Let’s introduce the next component required in my HomeLab – Azure AD Connect!
Probably every person which is reading my blog heard about Azure AD connect. It can be used to synchronize identities from on-premise environment to Azure AD environment and for the beginning I will be using it for that case.
The First will be to download an Azure AD connect. I will use a dedicated VM for that case.
After the installation, you will see information about EULA. In the next step, you need to decide if you will be using a custom installation setup or express settings. For many small companies, there is no need to customize the installation setup. But if you want to check the below settings, like the Service Account (which was created for example by another service on your organization) go ahead to customize your setup.
I will be installing using custom settings.
Before installation prepare an additional account, which will be used for Synchronization on the AAD. This account should have a Hybrid Identity Administrator role. Preferable not to use Global Administrator role.
In the first step, you need to select what type of Single Sign you will be using. In my case, I will use Password Hash Synchronization and use SSO from domain-joined devices.
The next step is providing a username and password for connection with Azure AD. Use a dedicated account or… Global Administrator which is not recommended of course.
The next step is to select an Active Directory forest and authenticate it as an account with Enterprise Admin permissions.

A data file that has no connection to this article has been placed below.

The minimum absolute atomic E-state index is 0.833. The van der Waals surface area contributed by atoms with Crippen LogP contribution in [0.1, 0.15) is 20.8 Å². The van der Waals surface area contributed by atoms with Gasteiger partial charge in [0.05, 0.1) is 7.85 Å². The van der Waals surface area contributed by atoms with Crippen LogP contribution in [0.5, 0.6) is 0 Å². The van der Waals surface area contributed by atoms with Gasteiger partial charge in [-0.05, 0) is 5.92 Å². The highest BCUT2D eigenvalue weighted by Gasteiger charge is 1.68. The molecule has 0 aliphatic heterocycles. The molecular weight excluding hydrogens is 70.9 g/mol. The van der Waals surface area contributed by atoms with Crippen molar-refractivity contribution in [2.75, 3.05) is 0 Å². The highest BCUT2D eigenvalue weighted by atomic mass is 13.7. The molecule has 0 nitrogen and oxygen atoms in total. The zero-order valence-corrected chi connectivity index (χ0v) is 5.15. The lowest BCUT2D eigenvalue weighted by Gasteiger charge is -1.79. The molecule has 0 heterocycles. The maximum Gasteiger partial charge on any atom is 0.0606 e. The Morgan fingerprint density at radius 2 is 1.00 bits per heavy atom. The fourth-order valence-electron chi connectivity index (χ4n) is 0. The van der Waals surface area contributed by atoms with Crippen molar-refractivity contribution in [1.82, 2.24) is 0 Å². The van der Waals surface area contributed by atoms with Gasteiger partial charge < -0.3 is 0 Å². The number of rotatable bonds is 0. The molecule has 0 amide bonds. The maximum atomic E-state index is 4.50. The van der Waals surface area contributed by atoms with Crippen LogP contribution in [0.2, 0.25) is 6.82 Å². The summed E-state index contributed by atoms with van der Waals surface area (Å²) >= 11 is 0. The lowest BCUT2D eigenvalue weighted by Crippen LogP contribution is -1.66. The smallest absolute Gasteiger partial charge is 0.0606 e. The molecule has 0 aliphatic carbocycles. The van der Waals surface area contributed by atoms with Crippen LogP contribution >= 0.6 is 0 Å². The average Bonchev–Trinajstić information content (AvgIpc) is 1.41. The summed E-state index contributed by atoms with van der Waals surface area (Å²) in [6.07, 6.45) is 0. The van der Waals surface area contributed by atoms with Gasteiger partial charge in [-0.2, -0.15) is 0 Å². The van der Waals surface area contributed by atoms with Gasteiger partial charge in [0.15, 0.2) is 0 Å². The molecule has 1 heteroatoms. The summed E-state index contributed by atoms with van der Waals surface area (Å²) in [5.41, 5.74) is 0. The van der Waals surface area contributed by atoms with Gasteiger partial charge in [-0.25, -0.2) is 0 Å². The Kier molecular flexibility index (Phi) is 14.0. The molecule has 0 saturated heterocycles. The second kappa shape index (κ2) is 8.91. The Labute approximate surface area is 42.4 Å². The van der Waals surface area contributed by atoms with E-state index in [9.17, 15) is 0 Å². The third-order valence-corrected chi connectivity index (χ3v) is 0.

Next, you’re configuring the Azure AD sign-in configuration. On the below screen you can see that domain which I’m using on the on-premise environment it’s the same which I will be using on the cloud.
If you’re using another domain in the cloud, you need to add a domain from the cloud to the Active Directory Domain and Trust as an Alternate UPN suffix.
On the next configuration screen, you can select which OU’s you want to synchronize. For example, I selected only my primary OU where I’m storing all of the objects. Not needed to synchronize default accounts, groups, etc.
After that, you’re selecting how do you want to identity your users. For many organizations, default settings are enough.
If you want to filter users/devices, you can do that in the next step.
The next screen is about configuring additional options, like group writeback, password write-back, etc. For now, I will be not using that options. I just need to synchronize my groups and users.
In the last step, you can select if you want to start synchronization after installation or enable the stagging mode.
After a couple of minutes, AAD connect will be installed and you see that kind of information:
Please remember about turning on Recycle bin by using this command:
Enable-ADOptionalFeature 'Recycle Bin Feature' -Scope ForestOrConfigurationSet -Target YourDomainName
And basically, it’s everything.
Synchronization was started and on the AAD you can see your groups and users from local AD.
I will be extending the usage of AAD Connect in the next articles.